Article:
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COPENHAGEN — The weekend break between the two weeks of the Copenhagen climate negotiations showed two things: on one hand hundreds of thousands of people around the world are willing to hold rallies to support an international climate agreement (by some estimates 100,000 alone in Copenhagen), […]

COPENHAGEN — The weekend break between the two weeks of the Copenhagen climate negotiations showed two things: on one hand hundreds of thousands of people around the world are willing to hold rallies to support an international climate agreement (by some estimates 100,000 alone in Copenhagen), and on the other, it appears that there was actually very little progress made last week on the key issues needed to deliver an agreement. That means the heads of state, who will arrive and begin to speak as early as Wednesday, are left with the bulk of the decisions and a lot of hard work on fundamental issues like emissions targets, long term financing, a shared vision of the agreement and even the legal framework of the final document.

Marcelo Furtado, Executive Director, Greenpeace Brazil, said on Monday morning that negotiators had done so poorly last week that they left a “crime scene” for the arriving heads of states, and that developed countries had clearly “failed to do their homework.” Alden Meyer, director of strategy and policy for the Union of Concerned Scientists, said the current drafts from the developed world on the table would deliver an increase in emissions.

Alders noted in the morning that African delegates were planning to raise issues about the way Connie Hedegaard, Danish Minister for Climate and Energy, was organizing the negotiations of the week (around a single track instead of two tracks). The issue is that there are now several draft texts floating around that negotiators are sharing and debating, including the Long-term Co-operative Action draft, backed by the U.S. and the developed world, and the Kyoto Protol draft, backed by the developing world. The developing world is worried that the Kyoto Protocol draft is not getting enough attention through the way that Hedegaard organized the process.

We’re hearing early reports that African delegates, and possibly more negotiators from the G77, a group which represents 130 developing countries, walked out in protest over concerns that the Kyoto Protocol will be abandoned. Australia’s Climate Change Minister Penny Wong told Australian news reporters that organizers were trying to “coax back the developing world.”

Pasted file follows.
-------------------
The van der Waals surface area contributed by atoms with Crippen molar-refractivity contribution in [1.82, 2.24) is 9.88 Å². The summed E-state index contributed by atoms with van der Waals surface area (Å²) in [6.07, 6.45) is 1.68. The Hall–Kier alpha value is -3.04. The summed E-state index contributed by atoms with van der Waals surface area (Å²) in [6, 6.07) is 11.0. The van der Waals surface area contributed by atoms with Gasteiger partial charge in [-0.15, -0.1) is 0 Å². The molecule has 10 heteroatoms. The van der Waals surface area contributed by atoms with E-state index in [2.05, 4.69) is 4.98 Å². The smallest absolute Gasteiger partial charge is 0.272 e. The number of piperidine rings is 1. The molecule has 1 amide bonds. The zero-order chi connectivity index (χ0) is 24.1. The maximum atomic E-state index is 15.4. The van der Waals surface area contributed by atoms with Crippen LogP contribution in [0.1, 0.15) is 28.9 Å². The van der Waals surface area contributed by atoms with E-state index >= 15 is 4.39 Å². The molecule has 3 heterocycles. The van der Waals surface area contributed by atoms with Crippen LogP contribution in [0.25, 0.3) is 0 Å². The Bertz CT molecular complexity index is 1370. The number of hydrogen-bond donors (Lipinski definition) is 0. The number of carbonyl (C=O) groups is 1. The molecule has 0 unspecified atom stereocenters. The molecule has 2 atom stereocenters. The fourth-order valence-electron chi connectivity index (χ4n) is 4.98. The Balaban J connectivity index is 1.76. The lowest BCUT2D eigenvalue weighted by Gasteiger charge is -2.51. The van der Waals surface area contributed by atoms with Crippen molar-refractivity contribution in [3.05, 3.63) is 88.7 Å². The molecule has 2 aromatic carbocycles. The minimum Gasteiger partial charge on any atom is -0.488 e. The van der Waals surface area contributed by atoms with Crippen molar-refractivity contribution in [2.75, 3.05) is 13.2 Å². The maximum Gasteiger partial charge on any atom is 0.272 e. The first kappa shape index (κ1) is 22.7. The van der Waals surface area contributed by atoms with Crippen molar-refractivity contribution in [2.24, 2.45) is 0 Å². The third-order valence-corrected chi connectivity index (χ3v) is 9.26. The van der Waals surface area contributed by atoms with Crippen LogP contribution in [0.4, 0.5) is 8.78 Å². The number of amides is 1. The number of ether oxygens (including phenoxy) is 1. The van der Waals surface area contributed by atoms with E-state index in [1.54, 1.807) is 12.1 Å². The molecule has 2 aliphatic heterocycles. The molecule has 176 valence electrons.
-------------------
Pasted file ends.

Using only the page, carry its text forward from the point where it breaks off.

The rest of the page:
DeBoer said in a press conference this morning that the G77 countries were concerned that not enough attention was being given to the Kyoto Protocol track, but said Hedegaard was having informal talks with groups explaining how the negotiation tracks would work to get everyone on a good path for Friday.

UN Climate Chief Yvo de Boer and Hedegaard gave a press conference on Saturday where they put a rosier glow on areas of progress made by negotiators last week but maintained that a lot more needs to be done in terms of financing issues and emissions reductions commitments. “Good intentions are not enough,” said de Boer. After listening to the speakers at the rally this weekend, to business leaders at the Kronborg Castle and watching two of the free films being shown around Copenhagen — “The Age of Stupid,” and “The Yes Men Fix the World” — de Boer’s words are a decidedly mild way to put it.

It remains to be seen what the heads of state can actually do upon their arrival this week. But to reach any kind of agreement there will have to be significant shifts in their statements and emissions reductions targets. A few are starting to inch forward — India has offered to adopt the guidelines under the UNFCCC, and report to Parliament on its domestic goals. But China and the U.S., as expected, will be the ones that need to move closer.

By Katie Fehrenbacher

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